Montane grasslands and shrublands located above the tree line are commonly known as alpine tundra, and occur in mountainous regions around the world. This major habitat type includes the Puna and Páramo in South America, subalpine heath in New Guinea and East Africa, and the steppes of the Tibetan Plateau. Montane grasslands and shrublands, particularly in subtropical and tropical regions, often evolved as virtual islands, separated from other montane regions by warmer, lower elevation regions, and are frequently home to many distinctive and endemic plants which evolved in response to the cool, wet climate and abundant tropical sunlight.
The páramos of the northern Andes are the most extensive examples of this habitat type. The heathlands and moorlands of East Africa, Mount Kinabalu of Borneo and the Central Range of New Guinea are all limited in extent, extremely isolated, and support highly endemic biodiversity. Drier, yet distinctive, subtropical montane grasslands are found in the Ethiopian Highlands, Zambia and southeastern Africa. A unique feature of many alpine grasslands is the presence of distinctive plant species. Montane grasslands form where sediments from the weathering of rocks have produced soils that are sufficiently well-developed to support grasses and sedges. Because of the elevation, in some areas, such as the highest zones of the Tibetan Plateau, plants are not able to grow and the soil is covered by a biological soil crust which influences soil-living organisms.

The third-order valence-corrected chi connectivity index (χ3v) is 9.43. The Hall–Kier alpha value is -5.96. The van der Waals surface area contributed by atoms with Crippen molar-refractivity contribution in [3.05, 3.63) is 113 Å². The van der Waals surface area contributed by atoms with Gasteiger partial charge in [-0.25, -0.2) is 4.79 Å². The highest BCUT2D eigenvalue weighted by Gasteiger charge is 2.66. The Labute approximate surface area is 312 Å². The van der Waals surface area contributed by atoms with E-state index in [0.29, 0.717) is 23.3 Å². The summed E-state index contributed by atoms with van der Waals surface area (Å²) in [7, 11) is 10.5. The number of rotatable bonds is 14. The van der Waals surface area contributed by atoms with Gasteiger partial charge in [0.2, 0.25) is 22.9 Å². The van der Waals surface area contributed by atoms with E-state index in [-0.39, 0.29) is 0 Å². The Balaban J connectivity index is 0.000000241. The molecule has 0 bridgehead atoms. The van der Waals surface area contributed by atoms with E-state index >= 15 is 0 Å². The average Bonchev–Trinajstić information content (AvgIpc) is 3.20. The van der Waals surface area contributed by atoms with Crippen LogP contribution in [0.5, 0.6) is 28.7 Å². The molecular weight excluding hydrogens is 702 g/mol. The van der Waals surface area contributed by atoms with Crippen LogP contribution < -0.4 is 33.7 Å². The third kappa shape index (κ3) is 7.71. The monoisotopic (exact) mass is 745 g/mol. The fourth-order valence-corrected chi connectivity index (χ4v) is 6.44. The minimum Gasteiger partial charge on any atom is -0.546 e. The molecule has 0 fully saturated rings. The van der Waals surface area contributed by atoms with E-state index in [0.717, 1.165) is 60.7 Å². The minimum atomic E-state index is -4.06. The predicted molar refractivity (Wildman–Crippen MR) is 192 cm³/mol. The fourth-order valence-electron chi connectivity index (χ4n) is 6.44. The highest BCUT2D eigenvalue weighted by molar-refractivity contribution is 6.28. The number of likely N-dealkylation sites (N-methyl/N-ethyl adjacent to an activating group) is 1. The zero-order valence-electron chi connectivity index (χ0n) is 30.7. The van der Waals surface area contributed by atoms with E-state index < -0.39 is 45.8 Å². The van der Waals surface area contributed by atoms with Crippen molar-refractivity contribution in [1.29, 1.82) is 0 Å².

Montane grasslands are fragile habitats, exposed to several pressures due to their challenging climatic and soil conditions. Excessive ploughing, overgrazing, burning and growing populations are especially evident. Of these overgrazing has the greatest negative impact on montane habitats. This leads to modifications of the vegetation structure and alteration of soil biodiversity associated with those plant species. In extreme cases, very heavy grazing and trampling can lead to exposure of bare soil and erosion, with a possible further reduction of soil life. Because of their distribution and relatively limited accessibility, soil biodiversity in alpine grasslands has not been extensively investigated.
Most studies on soil biodiversity in montane grasslands have been conducted in the Tibetan Plateau. For instance, about 30 arbuscular mycorrhizal fungal species were isolated in two different analyses. Soil biocrust from the Tibetan Plateau was also analysed, and an increase of the cyanobacterial biomass was observed with increasing elevation. The soil microfauna of Tibetan grasslands was also studied. A study of nematode communities along a grazing gradient, from low to high intensity, retrieved a total of 37 genera with, interestingly, the highest richness in the areas subjected to high levels of disturbance. In particular, nematodes feeding on plants and bacteria were the most well adapted to those conditions. A good example of an endemic species is the Ethiopian African mole-rat that lives exclusively in the high plateau of Ethiopia, from 3 000 to 4 150 m. It is a solitary, aggressive animal living underground in a system of foraging burrows, where it creates a deep nest with a toilet area. The species density is typically 36 individuals per hectare, but reaches 90 individuals/ha when conditions are favourable. It prefers soil depths below 50 cm, and its burrowing activity aids in the aeration and mixing of soil and enhances infiltration of water, thus curtailing erosion. There are also other burrowing rodents endemic of alpine grasslands requiring further evaluation.
Ref: A Global Atlas of Soil Biodiversity p84